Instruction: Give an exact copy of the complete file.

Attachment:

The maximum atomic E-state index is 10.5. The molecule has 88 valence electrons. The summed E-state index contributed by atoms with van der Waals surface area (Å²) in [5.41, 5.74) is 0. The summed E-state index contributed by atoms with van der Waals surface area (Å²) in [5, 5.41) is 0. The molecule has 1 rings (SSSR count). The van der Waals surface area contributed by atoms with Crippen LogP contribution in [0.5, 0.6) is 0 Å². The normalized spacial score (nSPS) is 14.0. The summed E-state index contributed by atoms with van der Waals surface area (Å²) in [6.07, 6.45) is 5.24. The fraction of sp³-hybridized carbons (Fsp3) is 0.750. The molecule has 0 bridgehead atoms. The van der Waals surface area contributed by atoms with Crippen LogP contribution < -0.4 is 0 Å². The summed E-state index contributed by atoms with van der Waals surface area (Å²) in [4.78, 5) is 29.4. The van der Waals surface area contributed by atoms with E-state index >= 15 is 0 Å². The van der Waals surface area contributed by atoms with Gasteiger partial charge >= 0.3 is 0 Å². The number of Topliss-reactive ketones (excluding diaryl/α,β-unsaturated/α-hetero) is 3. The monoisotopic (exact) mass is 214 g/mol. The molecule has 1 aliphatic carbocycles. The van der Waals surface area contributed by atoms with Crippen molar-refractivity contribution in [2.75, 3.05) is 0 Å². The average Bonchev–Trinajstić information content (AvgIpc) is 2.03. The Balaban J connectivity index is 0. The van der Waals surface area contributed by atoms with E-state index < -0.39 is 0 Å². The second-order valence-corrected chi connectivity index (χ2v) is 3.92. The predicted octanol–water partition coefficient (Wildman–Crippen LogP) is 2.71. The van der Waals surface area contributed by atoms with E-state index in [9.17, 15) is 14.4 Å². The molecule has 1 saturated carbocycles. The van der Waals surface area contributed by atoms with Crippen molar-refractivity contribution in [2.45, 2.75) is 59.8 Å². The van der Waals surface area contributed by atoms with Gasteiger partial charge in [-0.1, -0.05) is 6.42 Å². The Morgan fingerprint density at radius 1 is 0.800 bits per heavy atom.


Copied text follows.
The maximum atomic E-state index is 10.5. The molecule has 88 valence electrons. The summed E-state index contributed by atoms with van der Waals surface area (Å²) in [5.41, 5.74) is 0. The summed E-state index contributed by atoms with van der Waals surface area (Å²) in [5, 5.41) is 0. The molecule has 1 rings (SSSR count). The van der Waals surface area contributed by atoms with Crippen LogP contribution in [0.5, 0.6) is 0 Å². The normalized spacial score (nSPS) is 14.0. The summed E-state index contributed by atoms with van der Waals surface area (Å²) in [6.07, 6.45) is 5.24. The fraction of sp³-hybridized carbons (Fsp3) is 0.750. The molecule has 0 bridgehead atoms. The van der Waals surface area contributed by atoms with Crippen LogP contribution < -0.4 is 0 Å². The summed E-state index contributed by atoms with van der Waals surface area (Å²) in [4.78, 5) is 29.4. The van der Waals surface area contributed by atoms with E-state index >= 15 is 0 Å². The van der Waals surface area contributed by atoms with Gasteiger partial charge >= 0.3 is 0 Å². The number of Topliss-reactive ketones (excluding diaryl/α,β-unsaturated/α-hetero) is 3. The monoisotopic (exact) mass is 214 g/mol. The molecule has 1 aliphatic carbocycles. The van der Waals surface area contributed by atoms with Crippen molar-refractivity contribution in [2.75, 3.05) is 0 Å². The average Bonchev–Trinajstić information content (AvgIpc) is 2.03. The Balaban J connectivity index is 0. The van der Waals surface area contributed by atoms with E-state index < -0.39 is 0 Å². The second-order valence-corrected chi connectivity index (χ2v) is 3.92. The predicted octanol–water partition coefficient (Wildman–Crippen LogP) is 2.71. The van der Waals surface area contributed by atoms with E-state index in [9.17, 15) is 14.4 Å². The molecule has 1 saturated carbocycles. The van der Waals surface area contributed by atoms with Crippen molar-refractivity contribution in [2.45, 2.75) is 59.8 Å². The van der Waals surface area contributed by atoms with Gasteiger partial charge in [-0.1, -0.05) is 6.42 Å². The Morgan fingerprint density at radius 1 is 0.800 bits per heavy atom.